I am sharing with you stories of those brave hearts who bore arms for India, fought to protect her and us, allowing us to enjoy our freedom today.

The First Braveheart – Lt Col Dewan Ranjit Rai Lt Col Dewan Ranjit Rai

A Pakistani historian wrote, “Two tricks of fortune conspired to cheat Mohammed Ali Jinnah of Kashmir – the loss of a day and half of pillaging in Baramulla and the reckless bravery of one Indian army officer, who…made an attack on the invading forces as if he had the whole Army Division at his support.”

That Indian officer was Lt Col Dewan Ranjit Rai, the first Commanding Officer (CO) of 1 Sikh, who became a trail blazer in our first war with Pakistan.

Prior to the accession, Maharaja Hari Singh had realised that Pakistan had no intention of honoring the Standstill Agreement he had signed with them. October 1947 saw a revolt by deserters of J&K State Forces, aided by the Pakistani Army and the tribesmen from Northwest crossing the border into Kashmir. Pakistani raiders

Raiders killed people mercilessly.

Raiders killed people mercilessly.

captured the border town of Uri, Mahur and started pillaging Baramulla. The looting was beyond human imagination.

It is this attack on the people of Baramulla that distracted the Pakistani raiders from their objective of capturing Srinagar. That the situation was grim became an understatement. A country that had fought for independence from the British, was now fighting internally to save her citizens and territory. The acceptance of accession came with the responsibility to protecting people & property of J&K. The Instrument of Accession was signed on 26th October 1947 and the Indian Army landed in Srinagar on 27th October 1947.

Challenges that the Army faced were enormous:

1. Shortage of time and resources – mobilising & moving Army Units long distance in a short span of time was the first hurdle.

2. Difficult & unfamiliar terrain – Jammu & Kashmir was unfamiliar and difficult terrain for our troops. Unfamiliar because they had never battled there, difficult because it was winter and the severe cold climate had adverse effects on men & weapons.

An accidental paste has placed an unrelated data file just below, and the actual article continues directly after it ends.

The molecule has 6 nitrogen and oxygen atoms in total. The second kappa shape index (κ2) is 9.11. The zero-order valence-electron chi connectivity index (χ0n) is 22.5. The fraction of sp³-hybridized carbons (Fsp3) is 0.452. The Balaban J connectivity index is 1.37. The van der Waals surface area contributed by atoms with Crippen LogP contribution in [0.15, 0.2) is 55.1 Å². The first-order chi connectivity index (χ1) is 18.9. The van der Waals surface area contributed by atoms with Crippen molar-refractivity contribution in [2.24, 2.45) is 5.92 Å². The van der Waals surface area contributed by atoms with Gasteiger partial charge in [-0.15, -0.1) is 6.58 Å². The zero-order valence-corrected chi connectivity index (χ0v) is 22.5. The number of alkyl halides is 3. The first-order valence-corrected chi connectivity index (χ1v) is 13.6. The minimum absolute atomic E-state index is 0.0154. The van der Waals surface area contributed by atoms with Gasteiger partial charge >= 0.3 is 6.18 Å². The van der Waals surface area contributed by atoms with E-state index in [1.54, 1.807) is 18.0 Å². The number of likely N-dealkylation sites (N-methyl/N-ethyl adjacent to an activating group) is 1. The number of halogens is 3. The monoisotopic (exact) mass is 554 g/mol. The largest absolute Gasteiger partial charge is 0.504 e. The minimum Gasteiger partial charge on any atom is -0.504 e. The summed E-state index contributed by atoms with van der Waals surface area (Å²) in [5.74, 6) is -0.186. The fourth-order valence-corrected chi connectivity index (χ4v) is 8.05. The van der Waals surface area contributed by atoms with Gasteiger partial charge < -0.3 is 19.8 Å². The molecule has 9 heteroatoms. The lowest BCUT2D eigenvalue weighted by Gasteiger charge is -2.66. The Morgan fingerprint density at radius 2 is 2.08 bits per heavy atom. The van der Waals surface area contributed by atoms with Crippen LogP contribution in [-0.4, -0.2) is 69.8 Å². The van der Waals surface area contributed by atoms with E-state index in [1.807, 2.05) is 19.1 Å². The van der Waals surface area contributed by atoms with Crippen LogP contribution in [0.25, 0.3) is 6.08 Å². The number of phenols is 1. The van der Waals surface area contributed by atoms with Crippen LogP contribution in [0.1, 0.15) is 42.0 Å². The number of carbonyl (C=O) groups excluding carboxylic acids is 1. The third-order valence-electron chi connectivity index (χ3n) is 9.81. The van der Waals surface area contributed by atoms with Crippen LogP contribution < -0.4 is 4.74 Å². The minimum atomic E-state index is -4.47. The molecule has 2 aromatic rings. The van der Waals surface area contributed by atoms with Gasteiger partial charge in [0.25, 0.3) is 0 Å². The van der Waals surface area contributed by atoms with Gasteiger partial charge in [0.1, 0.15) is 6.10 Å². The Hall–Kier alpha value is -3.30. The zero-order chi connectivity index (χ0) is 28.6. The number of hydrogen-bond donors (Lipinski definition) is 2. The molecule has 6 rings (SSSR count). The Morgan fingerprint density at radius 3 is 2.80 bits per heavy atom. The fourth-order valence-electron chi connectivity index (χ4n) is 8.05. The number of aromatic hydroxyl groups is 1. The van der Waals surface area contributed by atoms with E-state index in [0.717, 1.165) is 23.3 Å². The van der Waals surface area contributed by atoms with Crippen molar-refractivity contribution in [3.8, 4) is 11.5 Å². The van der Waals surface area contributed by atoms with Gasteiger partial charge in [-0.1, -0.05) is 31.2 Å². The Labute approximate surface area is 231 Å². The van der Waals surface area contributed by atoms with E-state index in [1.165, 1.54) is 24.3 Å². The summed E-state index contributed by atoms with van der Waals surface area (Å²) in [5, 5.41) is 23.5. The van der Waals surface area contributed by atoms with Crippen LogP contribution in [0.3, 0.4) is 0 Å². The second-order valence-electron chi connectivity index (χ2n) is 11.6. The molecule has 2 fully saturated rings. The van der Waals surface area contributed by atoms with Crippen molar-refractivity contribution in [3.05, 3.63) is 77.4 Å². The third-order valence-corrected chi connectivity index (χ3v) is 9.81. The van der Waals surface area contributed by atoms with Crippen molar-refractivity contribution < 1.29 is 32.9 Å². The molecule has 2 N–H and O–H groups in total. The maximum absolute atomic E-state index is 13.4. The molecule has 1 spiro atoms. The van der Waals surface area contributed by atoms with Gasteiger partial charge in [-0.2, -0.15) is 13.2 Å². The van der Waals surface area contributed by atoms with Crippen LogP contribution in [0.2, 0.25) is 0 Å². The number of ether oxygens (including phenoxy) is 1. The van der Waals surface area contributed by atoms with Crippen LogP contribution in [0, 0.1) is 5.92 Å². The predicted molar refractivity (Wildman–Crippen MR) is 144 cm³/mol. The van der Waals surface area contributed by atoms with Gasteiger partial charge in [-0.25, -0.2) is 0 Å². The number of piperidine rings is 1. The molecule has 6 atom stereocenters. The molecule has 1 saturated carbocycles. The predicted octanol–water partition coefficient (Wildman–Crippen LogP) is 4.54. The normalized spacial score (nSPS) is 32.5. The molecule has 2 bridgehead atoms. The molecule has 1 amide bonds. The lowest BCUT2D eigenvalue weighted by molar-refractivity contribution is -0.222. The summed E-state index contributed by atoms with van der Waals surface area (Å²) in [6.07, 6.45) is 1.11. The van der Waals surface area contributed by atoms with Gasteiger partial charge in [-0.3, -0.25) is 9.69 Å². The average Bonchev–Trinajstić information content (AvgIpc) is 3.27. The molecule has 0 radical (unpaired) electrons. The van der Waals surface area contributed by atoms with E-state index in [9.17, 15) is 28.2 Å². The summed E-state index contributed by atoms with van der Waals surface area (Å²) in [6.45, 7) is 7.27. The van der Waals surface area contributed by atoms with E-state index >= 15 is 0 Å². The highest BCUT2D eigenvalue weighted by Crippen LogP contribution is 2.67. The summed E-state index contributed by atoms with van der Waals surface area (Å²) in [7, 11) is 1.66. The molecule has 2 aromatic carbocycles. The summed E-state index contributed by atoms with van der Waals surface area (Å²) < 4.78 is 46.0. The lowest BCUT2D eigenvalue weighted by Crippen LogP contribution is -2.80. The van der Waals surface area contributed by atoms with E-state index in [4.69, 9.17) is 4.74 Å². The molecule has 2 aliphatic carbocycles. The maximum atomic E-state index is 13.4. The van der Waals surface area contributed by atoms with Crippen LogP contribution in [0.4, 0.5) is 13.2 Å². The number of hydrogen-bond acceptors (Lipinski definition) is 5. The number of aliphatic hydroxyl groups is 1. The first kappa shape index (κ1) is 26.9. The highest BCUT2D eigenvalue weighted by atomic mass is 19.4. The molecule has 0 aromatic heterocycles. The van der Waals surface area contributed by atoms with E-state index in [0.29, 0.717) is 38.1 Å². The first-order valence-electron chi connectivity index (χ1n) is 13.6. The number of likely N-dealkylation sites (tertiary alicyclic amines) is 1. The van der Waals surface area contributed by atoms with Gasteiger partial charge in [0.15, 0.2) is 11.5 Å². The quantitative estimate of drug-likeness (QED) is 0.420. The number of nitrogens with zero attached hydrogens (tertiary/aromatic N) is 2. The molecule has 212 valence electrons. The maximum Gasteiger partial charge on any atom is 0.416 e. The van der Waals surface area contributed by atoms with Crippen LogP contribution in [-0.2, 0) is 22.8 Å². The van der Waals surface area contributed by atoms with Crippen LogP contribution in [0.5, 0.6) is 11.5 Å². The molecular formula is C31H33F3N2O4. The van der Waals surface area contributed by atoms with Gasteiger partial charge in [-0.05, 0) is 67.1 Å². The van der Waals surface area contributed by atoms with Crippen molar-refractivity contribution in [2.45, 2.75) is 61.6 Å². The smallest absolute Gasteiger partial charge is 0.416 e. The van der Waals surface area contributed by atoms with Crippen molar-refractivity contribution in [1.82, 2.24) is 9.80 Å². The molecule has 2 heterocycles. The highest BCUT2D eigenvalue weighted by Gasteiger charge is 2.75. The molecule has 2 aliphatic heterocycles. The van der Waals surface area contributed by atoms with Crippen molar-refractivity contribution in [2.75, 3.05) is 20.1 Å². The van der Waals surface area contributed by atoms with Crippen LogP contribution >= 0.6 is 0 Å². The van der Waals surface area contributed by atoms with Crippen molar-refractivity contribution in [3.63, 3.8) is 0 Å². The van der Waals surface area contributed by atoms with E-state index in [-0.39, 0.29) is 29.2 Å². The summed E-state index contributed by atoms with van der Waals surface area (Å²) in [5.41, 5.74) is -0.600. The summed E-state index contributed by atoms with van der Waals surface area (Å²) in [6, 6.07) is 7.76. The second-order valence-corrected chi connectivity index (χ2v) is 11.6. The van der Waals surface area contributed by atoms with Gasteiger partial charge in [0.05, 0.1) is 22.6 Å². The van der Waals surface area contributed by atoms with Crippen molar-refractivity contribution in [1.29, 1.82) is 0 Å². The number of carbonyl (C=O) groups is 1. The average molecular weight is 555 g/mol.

3. Pressure of war – Indian Army did not have any time to prepare for a war of this kind. We had gained independence two months prior to this and were still sorting out internal political, social and economic issues. This was a firefight – either we fight now or we have nothing left to fight for was the message.

Under such circumstances, 1st Battalion Sikh Regiment (1 Sikh) was chosen to be air lifted & inducted into the burning

Troops landing in Dakotas.

Troops landing in Dakotas.

Valley. Lt Col Dewan Ranjit Rai was the CO who was ordered to take his Battalion from Gurgaon to Srinagar. His briefing at Army HQ prior to departure included just two points –

1. Uri was captured by the Raiders & Baramulla was being pillaged by them.

2. 1 Sikh was to protect the city of Srinagar and facilitate subsequent landing of Indian Army units at the airport.

Never in the history of warfare had such an airlift taken place…with so little notice and planning. 30 Dakota aircrafts with men, weapons and equipment landed. Reliable communication or intelligence was wishful thinking at that time and Lt Col Rai had to prioritise his tasks and devise methods of executing also.

Baramulla when pillaged by the enemy.

Baramulla when pillaged by the enemy.

Some wise man had said a long time ago, “Fortune favours the bold.” The CO took the bold decision of seeking, fighting & destroying the enemy in and around Baramulla, away from Srinagar city and airport. This tactical engagement of the Raiders was to earn more time for our troops to land. Adequate men were left behind to protect the air field and the rest of 1 Sikh moved to Baramulla on 28th Oct.  Lt Col Rai chose to occupy a delaying position between Patan & Baramulla to prevent the enemy from advancing towards Srinagar. A fierce battle ensued between 1 Sikh and the Raiders…more than a thousand Raiders against approximately 180 – 200 Indian soldiers. These bravehearts fought with disregard to their own safety and delayed the enemy movement towards Srinagar.

In this conflict, the Raiders presumably spotted the CO and a few men moving from one position to another and fired incessantly on them. The CO and those few men with him were all killed.

Indian soldiers fighting to save the Valley.

Indian soldiers fighting to save the Valley.

The courageous Lt Col Dewan Ranjit Rai inspired his men to give their best in the wake of enemy attack, even when they were out numbered. This “reckless bravery” helped us gain more time and allow more troops to land in Srinagar. As a result, we were able to protect the city also. Lt Col Rai became the first Commanding Officer to land in J&K after the accession, the first CO to achieve martyrdom and to be decorated with the Maha Vir Chakra.

His valour and sacrifice have inspired all ranks of the Sikh Regiment and the Regiment continues to be one of the highest decorated regiments of the Indian Army, with 72 Battle Honours, 15 Theatre Honours and 5 COAS Unit Citations besides two PVCs, 14 MVCs, 5 KCs, 67 Vir Chakras and 1596 other gallantry awards, The history of the Regiment spanning 154 years is replete with heroic deeds of bravery and courage which have few parallels if any.